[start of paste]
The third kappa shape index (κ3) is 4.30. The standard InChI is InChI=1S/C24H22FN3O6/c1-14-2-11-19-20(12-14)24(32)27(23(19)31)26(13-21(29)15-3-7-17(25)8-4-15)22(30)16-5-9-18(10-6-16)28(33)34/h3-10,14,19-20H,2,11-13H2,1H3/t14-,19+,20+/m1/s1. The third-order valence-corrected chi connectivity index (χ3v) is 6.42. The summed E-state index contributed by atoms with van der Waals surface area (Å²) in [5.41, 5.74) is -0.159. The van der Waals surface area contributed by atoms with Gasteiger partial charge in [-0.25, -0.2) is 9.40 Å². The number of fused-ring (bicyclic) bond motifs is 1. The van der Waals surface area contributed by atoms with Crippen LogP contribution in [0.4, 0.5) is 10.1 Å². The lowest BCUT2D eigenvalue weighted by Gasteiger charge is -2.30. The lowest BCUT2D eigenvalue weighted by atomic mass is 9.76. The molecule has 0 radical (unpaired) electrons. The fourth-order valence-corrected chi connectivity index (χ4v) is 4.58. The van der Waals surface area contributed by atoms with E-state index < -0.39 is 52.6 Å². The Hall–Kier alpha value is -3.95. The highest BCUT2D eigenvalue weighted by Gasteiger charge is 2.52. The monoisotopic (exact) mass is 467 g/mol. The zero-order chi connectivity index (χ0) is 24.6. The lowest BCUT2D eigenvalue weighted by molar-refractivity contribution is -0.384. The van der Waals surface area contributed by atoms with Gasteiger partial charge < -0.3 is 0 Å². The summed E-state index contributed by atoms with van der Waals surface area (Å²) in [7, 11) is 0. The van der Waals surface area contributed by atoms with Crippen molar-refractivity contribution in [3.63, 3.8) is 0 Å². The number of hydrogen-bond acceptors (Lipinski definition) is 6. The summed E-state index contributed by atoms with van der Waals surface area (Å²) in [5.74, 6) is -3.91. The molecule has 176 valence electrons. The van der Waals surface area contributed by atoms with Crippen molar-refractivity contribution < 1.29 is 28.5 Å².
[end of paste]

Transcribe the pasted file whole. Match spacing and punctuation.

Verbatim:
The third kappa shape index (κ3) is 4.30. The standard InChI is InChI=1S/C24H22FN3O6/c1-14-2-11-19-20(12-14)24(32)27(23(19)31)26(13-21(29)15-3-7-17(25)8-4-15)22(30)16-5-9-18(10-6-16)28(33)34/h3-10,14,19-20H,2,11-13H2,1H3/t14-,19+,20+/m1/s1. The third-order valence-corrected chi connectivity index (χ3v) is 6.42. The summed E-state index contributed by atoms with van der Waals surface area (Å²) in [5.41, 5.74) is -0.159. The van der Waals surface area contributed by atoms with Gasteiger partial charge in [-0.25, -0.2) is 9.40 Å². The number of fused-ring (bicyclic) bond motifs is 1. The van der Waals surface area contributed by atoms with Crippen LogP contribution in [0.4, 0.5) is 10.1 Å². The lowest BCUT2D eigenvalue weighted by Gasteiger charge is -2.30. The lowest BCUT2D eigenvalue weighted by atomic mass is 9.76. The molecule has 0 radical (unpaired) electrons. The fourth-order valence-corrected chi connectivity index (χ4v) is 4.58. The van der Waals surface area contributed by atoms with E-state index < -0.39 is 52.6 Å². The Hall–Kier alpha value is -3.95. The highest BCUT2D eigenvalue weighted by Gasteiger charge is 2.52. The monoisotopic (exact) mass is 467 g/mol. The zero-order chi connectivity index (χ0) is 24.6. The lowest BCUT2D eigenvalue weighted by molar-refractivity contribution is -0.384. The van der Waals surface area contributed by atoms with Gasteiger partial charge < -0.3 is 0 Å². The summed E-state index contributed by atoms with van der Waals surface area (Å²) in [7, 11) is 0. The van der Waals surface area contributed by atoms with Crippen molar-refractivity contribution in [3.63, 3.8) is 0 Å². The number of hydrogen-bond acceptors (Lipinski definition) is 6. The summed E-state index contributed by atoms with van der Waals surface area (Å²) in [5.74, 6) is -3.91. The molecule has 176 valence electrons. The van der Waals surface area contributed by atoms with Crippen molar-refractivity contribution < 1.29 is 28.5 Å².